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The signing of all our arbitration-eligible players at the end of last week should effectively allows the team to draw a line in the book as far as Opening Day payroll goes. Or, at least, to the best of our ability. When you start looking in to this, you'll soon find that the whole topic has more variables and vagaries than Hollywood box-office accounting. When we're trying to work with these figures, the uncertainties soon start to pile up. Should the signing bonuses, still being paid to Drew and Upton, be taken in account? What about Max Scherzer's "major-league" deal? Or deferred money, and the interest thereof?

That said, here is the almost certain 25-man roster for us in 2008, and beside it, the same thing for 2007 [as far as I recall!]:

         2008                  2007
   Player      Salary   Player       Salary       
== ======== =========   ========= =========
STARTERS
C  Snyder   1,850,000   Snyder      400,000
1B Jackson    450,000   Jackson     392,000
2B Hudson   6,250,000   Hudson    3,900,000
3b Reynolds   400,000   Tracy     3,000,000
SS Drew     1,500,000   Drew      1,500,000
LF Byrnes   6,670,000   Hairston    389,000
CF Young      400,000   Young       380,000 
RF Upton      400,000   Byrnes    4,575,000

BENCH      
C  Montero    400,000   Montero     380,000
IF Burke      995,000   Callaspo    380,000
IF Ojeda      550,000   Barden      380,000
OF Salazar    400,000   Hammock     389,500
1B Tracy    4,000,000   Clark     1,034,000

ROTATION
S1 Webb     5,500,000   Webb      4,500,000
S2 Haren    4,000,000   Davis     5,500,000
S3 Johnson 10,500,000   Hernandez 7,000,000
S4 Davis    7,750,000   Gonzalez    387,500
S5 Owings     400,000   Owings      380,000

BULLPEN
1. Pena       400,000   Valverde  2,000,000
2. Lyon     3,125,000   Lyon      1,500,000
3. Qualls   1,312,500   Pena        381,000
4. Cruz     1,937,500   Cruz      1,437,500
5. Nippert    400,000   Nippert     380,000
6. Slaten     400,000   Slaten      380,000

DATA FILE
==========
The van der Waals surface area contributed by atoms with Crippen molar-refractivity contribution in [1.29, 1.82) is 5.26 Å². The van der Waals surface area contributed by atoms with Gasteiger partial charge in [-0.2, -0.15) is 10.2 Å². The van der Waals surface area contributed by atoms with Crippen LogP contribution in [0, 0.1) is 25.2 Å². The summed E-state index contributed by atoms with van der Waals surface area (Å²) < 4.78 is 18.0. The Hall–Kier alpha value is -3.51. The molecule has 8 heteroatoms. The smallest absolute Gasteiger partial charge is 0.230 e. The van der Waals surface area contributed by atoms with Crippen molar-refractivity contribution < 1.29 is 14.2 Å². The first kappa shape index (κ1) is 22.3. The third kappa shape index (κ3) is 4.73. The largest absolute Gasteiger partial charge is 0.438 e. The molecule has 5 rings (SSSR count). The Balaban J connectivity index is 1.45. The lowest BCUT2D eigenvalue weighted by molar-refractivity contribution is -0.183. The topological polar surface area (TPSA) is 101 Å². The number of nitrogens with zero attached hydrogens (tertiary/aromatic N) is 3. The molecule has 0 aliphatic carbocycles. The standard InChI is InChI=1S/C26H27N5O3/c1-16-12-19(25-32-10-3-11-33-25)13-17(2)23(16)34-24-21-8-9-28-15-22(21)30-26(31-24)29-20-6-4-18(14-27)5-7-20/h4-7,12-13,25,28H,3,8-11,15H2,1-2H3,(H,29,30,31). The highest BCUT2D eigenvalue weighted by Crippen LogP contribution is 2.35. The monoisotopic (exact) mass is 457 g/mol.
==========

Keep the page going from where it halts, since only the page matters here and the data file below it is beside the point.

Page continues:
7. Gonzalez   400,000   Durbin      380,000
Sources: 2008 salaries per shoewizard's review, 2007 ones per Baseball-Reference.com.

Overall, this sets the Opening Day payroll for 2008 at $60.4m, a huge increase over last year's figure of $41.3m. However, there are some significant factors to take into consideration - most obviously, the $10.6m paid to players who were on the DL, rather than the roster, at that point. The biggest chunk of that went to Randy Johnson ($9,100,546), but also included in the list were Jeff Davanon ($1,250,000) and Carlos Quentin ($381,000). Add those in, and the "real" Opening Day payroll for 2007 ends up being round about $52m.

That's still a significant increase, and more than half of that is due to rises for three-fifths of the rotation: Davis gets $2.25m, Johnson $1.4m and Webb $1m more than they did last year. On the other hand, Haren will be $3m cheaper than Hernandez, so in effect, we're only paying a total of $1.65 more for our starters. Similarly, the replacement of 2007 Valverde with 2008 Qualls [net gain: 700K] covers about half of the increase awarded to Lyon.

Among the position players, Hudson gets the largest bump, just ahead of Eric Byrnes, but Snyder wins the best percentage increase. Tracy also gets an extra million in 2008. looking at the list above makes it very clear that a way must be found to get his bat into the lineup regularly, if we are not to pay an enormous amount of money to a bench-warmer - only Byrnes and Hudson will earn more among the position players this season. However, with Jackson, Drew, Young and Upton not even eligible for arbitration, the overall costs remain manageable.